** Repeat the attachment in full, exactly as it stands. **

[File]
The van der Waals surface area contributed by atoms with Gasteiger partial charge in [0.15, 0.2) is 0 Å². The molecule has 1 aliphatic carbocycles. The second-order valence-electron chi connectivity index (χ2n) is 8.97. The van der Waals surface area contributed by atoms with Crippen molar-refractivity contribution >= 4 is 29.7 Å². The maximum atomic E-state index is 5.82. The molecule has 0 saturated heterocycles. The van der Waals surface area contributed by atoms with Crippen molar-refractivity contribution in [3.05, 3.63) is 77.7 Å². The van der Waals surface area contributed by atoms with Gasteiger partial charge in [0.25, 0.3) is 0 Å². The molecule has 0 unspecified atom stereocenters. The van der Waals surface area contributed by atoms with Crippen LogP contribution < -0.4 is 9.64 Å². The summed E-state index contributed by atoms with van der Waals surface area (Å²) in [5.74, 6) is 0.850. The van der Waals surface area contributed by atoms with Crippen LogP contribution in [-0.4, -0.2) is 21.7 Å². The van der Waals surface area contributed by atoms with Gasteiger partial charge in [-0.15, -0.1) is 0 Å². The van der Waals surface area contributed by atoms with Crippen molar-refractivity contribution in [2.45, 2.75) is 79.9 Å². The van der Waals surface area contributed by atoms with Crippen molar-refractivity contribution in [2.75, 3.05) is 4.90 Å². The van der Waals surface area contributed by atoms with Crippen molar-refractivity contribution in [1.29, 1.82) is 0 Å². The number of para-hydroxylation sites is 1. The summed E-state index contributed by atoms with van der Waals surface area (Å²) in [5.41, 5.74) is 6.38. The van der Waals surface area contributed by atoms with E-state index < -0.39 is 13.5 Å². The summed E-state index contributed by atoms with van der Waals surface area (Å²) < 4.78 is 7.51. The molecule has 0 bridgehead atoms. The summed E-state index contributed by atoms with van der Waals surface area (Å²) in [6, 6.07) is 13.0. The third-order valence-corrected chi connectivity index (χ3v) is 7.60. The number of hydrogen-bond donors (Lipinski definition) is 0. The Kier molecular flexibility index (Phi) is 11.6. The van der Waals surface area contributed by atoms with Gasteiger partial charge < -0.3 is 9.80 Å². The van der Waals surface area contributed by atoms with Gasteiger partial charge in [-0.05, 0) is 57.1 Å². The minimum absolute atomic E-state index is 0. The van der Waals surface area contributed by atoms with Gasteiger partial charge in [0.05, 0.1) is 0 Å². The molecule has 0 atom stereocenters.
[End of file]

The van der Waals surface area contributed by atoms with Gasteiger partial charge in [0.15, 0.2) is 0 Å². The molecule has 1 aliphatic carbocycles. The second-order valence-electron chi connectivity index (χ2n) is 8.97. The van der Waals surface area contributed by atoms with Crippen molar-refractivity contribution >= 4 is 29.7 Å². The maximum atomic E-state index is 5.82. The molecule has 0 saturated heterocycles. The van der Waals surface area contributed by atoms with Crippen molar-refractivity contribution in [3.05, 3.63) is 77.7 Å². The van der Waals surface area contributed by atoms with Gasteiger partial charge in [0.25, 0.3) is 0 Å². The molecule has 0 unspecified atom stereocenters. The van der Waals surface area contributed by atoms with Crippen LogP contribution < -0.4 is 9.64 Å². The summed E-state index contributed by atoms with van der Waals surface area (Å²) in [5.74, 6) is 0.850. The van der Waals surface area contributed by atoms with Crippen LogP contribution in [-0.4, -0.2) is 21.7 Å². The van der Waals surface area contributed by atoms with Gasteiger partial charge in [-0.15, -0.1) is 0 Å². The van der Waals surface area contributed by atoms with Crippen molar-refractivity contribution in [2.45, 2.75) is 79.9 Å². The van der Waals surface area contributed by atoms with Crippen molar-refractivity contribution in [2.75, 3.05) is 4.90 Å². The van der Waals surface area contributed by atoms with Crippen molar-refractivity contribution in [1.29, 1.82) is 0 Å². The number of para-hydroxylation sites is 1. The summed E-state index contributed by atoms with van der Waals surface area (Å²) in [5.41, 5.74) is 6.38. The van der Waals surface area contributed by atoms with E-state index < -0.39 is 13.5 Å². The summed E-state index contributed by atoms with van der Waals surface area (Å²) < 4.78 is 7.51. The molecule has 0 bridgehead atoms. The summed E-state index contributed by atoms with van der Waals surface area (Å²) in [6, 6.07) is 13.0. The third-order valence-corrected chi connectivity index (χ3v) is 7.60. The number of hydrogen-bond donors (Lipinski definition) is 0. The Kier molecular flexibility index (Phi) is 11.6. The van der Waals surface area contributed by atoms with Gasteiger partial charge < -0.3 is 9.80 Å². The van der Waals surface area contributed by atoms with Gasteiger partial charge in [-0.05, 0) is 57.1 Å². The minimum absolute atomic E-state index is 0. The van der Waals surface area contributed by atoms with Gasteiger partial charge in [0.05, 0.1) is 0 Å². The molecule has 0 atom stereocenters.